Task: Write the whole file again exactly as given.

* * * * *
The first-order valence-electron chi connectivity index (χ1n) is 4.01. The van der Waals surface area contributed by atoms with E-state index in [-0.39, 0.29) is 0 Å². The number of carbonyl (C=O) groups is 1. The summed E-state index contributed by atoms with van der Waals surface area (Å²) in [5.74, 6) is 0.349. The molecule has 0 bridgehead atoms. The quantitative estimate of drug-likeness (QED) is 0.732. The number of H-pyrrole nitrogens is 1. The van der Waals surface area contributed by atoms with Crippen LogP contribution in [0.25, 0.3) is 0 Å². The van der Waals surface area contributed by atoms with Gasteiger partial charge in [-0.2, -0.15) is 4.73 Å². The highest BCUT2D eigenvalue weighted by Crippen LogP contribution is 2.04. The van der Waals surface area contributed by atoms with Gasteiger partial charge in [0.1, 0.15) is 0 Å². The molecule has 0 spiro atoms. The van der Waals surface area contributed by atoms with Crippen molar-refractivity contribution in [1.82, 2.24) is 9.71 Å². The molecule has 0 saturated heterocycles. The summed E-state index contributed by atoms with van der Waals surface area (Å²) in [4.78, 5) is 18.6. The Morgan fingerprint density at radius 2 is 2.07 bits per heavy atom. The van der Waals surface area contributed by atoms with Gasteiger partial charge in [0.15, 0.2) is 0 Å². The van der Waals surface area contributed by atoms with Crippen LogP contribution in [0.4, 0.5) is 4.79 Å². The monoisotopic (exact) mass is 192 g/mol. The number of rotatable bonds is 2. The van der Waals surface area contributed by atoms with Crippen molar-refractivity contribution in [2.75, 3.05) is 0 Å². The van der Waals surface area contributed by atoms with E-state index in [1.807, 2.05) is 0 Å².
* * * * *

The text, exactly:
The first-order valence-electron chi connectivity index (χ1n) is 4.01. The van der Waals surface area contributed by atoms with E-state index in [-0.39, 0.29) is 0 Å². The number of carbonyl (C=O) groups is 1. The summed E-state index contributed by atoms with van der Waals surface area (Å²) in [5.74, 6) is 0.349. The molecule has 0 bridgehead atoms. The quantitative estimate of drug-likeness (QED) is 0.732. The number of H-pyrrole nitrogens is 1. The van der Waals surface area contributed by atoms with Crippen LogP contribution in [0.25, 0.3) is 0 Å². The van der Waals surface area contributed by atoms with Gasteiger partial charge in [-0.2, -0.15) is 4.73 Å². The highest BCUT2D eigenvalue weighted by Crippen LogP contribution is 2.04. The van der Waals surface area contributed by atoms with Gasteiger partial charge in [0.1, 0.15) is 0 Å². The molecule has 0 spiro atoms. The van der Waals surface area contributed by atoms with Crippen molar-refractivity contribution in [1.82, 2.24) is 9.71 Å². The molecule has 0 saturated heterocycles. The summed E-state index contributed by atoms with van der Waals surface area (Å²) in [4.78, 5) is 18.6. The Morgan fingerprint density at radius 2 is 2.07 bits per heavy atom. The van der Waals surface area contributed by atoms with Gasteiger partial charge in [0.15, 0.2) is 0 Å². The van der Waals surface area contributed by atoms with Crippen LogP contribution in [0.4, 0.5) is 4.79 Å². The monoisotopic (exact) mass is 192 g/mol. The number of rotatable bonds is 2. The van der Waals surface area contributed by atoms with Crippen molar-refractivity contribution in [2.75, 3.05) is 0 Å². The van der Waals surface area contributed by atoms with E-state index in [1.807, 2.05) is 0 Å².